Thomas Paine Argument

678 Words3 Pages
In an interaction with Thomas Paine through his essay “The Age of Reason,” I noticed many saddening facts about his life. One belief Paine puts forth in his essay is that he believes in one god. However as the reader continues, Paine explains that he does not believe in the God of the Bible, the Trinity, or any such thing. The question that surfaced as I finished reading his piece was, “if Paine’s god is not the one defined by the Bible, then what god does he believe in?” As I read further into his manuscript I noticed that Paine seems to define his god with many different religions’ definitions of their gods. Also on top of all this, Paine refutes and mocks Christ’s divinity and life, and describes Him as merely a good man. After I had…show more content…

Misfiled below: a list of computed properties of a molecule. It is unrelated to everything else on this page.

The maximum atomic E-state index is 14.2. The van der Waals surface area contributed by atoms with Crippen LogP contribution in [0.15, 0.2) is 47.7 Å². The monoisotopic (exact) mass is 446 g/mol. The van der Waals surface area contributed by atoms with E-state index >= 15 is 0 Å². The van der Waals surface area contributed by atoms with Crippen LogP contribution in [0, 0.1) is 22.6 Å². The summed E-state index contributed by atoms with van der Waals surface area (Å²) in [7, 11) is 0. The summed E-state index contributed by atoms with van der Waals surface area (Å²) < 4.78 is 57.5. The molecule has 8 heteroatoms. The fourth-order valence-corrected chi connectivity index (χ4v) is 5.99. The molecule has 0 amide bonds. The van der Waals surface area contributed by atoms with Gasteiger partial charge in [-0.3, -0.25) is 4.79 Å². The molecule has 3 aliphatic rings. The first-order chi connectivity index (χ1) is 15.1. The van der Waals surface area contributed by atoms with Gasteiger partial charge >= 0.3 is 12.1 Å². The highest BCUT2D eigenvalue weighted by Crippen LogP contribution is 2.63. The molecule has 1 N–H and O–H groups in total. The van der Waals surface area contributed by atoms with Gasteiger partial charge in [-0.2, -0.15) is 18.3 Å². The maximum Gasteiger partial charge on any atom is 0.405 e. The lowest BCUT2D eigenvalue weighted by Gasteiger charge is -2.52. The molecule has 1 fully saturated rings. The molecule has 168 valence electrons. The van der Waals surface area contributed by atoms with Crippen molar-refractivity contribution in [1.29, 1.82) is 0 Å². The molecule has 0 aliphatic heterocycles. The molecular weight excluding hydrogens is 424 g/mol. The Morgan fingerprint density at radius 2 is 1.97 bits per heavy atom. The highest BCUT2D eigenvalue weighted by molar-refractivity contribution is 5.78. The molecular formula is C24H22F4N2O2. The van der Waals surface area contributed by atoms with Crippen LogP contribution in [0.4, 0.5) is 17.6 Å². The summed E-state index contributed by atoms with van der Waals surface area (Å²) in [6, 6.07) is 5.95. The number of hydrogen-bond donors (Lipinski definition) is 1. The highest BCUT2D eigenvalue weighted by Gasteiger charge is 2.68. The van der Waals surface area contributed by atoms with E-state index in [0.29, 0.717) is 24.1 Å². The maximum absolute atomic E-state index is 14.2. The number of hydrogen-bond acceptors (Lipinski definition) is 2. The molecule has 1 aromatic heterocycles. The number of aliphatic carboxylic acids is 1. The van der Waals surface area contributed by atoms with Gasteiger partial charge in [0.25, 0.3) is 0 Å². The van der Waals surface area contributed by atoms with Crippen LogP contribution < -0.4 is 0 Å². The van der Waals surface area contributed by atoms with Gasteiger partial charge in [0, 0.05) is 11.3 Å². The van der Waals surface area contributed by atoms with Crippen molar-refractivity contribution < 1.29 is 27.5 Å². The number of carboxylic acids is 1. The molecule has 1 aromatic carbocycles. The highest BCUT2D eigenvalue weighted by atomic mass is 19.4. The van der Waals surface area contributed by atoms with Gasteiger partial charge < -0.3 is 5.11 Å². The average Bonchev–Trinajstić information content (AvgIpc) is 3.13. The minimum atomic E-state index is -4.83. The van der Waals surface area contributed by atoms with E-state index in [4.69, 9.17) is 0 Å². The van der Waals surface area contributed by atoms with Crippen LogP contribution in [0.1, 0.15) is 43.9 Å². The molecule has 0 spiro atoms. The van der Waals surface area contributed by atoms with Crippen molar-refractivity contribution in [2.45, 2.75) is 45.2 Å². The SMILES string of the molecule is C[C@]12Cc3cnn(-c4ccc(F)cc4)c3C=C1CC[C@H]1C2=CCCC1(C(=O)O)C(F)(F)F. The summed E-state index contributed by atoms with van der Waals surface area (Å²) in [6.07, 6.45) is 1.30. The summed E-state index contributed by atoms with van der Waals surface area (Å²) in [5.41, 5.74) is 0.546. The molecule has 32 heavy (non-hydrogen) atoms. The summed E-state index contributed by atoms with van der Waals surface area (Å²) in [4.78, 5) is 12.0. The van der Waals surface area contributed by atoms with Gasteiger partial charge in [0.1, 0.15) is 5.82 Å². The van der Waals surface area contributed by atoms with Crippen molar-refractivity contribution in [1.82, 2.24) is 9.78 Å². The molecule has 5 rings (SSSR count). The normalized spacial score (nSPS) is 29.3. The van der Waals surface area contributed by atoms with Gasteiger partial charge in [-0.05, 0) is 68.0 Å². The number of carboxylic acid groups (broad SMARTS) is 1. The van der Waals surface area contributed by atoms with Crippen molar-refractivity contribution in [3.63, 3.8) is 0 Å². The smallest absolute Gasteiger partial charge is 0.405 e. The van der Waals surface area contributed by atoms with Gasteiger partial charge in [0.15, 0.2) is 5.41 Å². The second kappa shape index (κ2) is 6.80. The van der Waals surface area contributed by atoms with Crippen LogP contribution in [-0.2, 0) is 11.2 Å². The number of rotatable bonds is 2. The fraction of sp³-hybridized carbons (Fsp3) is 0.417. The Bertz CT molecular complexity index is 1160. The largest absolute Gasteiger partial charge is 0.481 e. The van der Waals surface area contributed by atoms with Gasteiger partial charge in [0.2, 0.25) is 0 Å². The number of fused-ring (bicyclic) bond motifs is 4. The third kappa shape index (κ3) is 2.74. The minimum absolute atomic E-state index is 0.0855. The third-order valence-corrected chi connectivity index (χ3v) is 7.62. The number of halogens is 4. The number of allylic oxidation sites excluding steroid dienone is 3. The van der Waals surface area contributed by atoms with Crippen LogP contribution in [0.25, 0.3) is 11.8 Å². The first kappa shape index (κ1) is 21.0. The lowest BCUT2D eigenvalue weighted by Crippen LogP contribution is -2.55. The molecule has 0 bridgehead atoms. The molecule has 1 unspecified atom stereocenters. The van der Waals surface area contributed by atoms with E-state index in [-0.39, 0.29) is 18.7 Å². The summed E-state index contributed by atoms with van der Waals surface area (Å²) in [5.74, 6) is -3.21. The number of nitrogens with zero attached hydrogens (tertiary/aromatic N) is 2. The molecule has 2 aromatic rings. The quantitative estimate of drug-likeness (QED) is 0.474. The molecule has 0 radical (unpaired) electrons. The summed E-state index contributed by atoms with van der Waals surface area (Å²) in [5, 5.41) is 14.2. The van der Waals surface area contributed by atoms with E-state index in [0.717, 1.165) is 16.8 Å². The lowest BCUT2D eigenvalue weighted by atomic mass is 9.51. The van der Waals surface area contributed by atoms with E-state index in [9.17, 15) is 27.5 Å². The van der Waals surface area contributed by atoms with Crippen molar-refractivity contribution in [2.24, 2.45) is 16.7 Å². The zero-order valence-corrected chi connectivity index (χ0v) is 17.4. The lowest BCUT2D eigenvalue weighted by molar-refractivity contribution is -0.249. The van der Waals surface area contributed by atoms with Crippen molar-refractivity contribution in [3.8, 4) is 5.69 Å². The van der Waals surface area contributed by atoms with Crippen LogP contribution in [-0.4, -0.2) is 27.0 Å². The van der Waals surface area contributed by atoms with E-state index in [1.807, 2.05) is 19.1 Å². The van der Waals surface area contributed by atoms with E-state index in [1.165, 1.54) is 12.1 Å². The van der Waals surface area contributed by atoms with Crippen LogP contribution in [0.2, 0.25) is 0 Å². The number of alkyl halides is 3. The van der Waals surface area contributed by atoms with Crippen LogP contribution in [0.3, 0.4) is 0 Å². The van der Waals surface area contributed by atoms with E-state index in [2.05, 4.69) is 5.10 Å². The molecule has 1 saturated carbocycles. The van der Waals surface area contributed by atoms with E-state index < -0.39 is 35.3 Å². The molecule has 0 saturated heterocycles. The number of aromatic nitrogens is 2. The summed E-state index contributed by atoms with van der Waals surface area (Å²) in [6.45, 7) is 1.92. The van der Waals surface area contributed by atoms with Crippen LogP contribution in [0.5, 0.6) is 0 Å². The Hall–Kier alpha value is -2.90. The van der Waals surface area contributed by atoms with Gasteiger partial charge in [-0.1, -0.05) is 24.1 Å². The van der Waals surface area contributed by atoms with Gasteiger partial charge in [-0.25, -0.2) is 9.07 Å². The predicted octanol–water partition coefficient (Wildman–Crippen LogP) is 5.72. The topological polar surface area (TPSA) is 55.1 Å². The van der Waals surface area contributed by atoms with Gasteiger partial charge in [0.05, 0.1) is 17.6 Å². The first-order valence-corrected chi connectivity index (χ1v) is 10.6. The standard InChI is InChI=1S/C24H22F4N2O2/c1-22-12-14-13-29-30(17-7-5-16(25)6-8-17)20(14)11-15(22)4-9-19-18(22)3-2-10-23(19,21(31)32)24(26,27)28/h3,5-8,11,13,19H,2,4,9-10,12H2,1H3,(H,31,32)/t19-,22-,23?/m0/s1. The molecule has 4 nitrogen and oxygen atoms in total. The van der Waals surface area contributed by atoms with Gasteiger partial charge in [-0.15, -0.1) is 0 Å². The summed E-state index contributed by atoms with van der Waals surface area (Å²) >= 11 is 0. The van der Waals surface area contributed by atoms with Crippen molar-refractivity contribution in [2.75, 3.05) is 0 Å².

An environment that would possibly prove efficient would be one where we both would feel confortable, but also one that has evidence for me to use in my discussion with him to try and prove the divinity of the G-d of the Bible. Some prime places for a discussion with this man would include a forest, the beach, or a meadow. If the conversation played out in any of these three places I could point to an aspect of creation to prove my points. For instance, in the dull colors of an autumn forest with squirrels skittering here and there finding nuts for the winter, rabbits hoping under old rusted barbwire, birds preparing shelter for the winter in the tree tops, and deer peering at us through the maze of bark, the glory of G-d shines bright and illuminates all within. For as scripture says, “For since the creation of the world His invisible attributes, His eternal power and divine nature, have been clearly seen, being understood through what has been made, so that they are without excuse” (New American Standard Bible, Romans 1:20). Thus with the Holy Spirit’s hand and G-d’s creation, in any circumstance whether in an office with paintings or in a forest clothed in autumn radiance persuading the mind of Thomas Paine is possible. In conclusion, with a common goal for discussion and an appropriate environment, I can enter into a productive conversation with Paine about his beliefs. By asking Paine questions about what he believes, Thomas Paine will automatically ponder his answers and possibly change his mind by seeing the inconsistences in his argument. Also, while walking or sitting in an environment comfortable to both of us, Paine and I will be able to speak freely and express our opinions with
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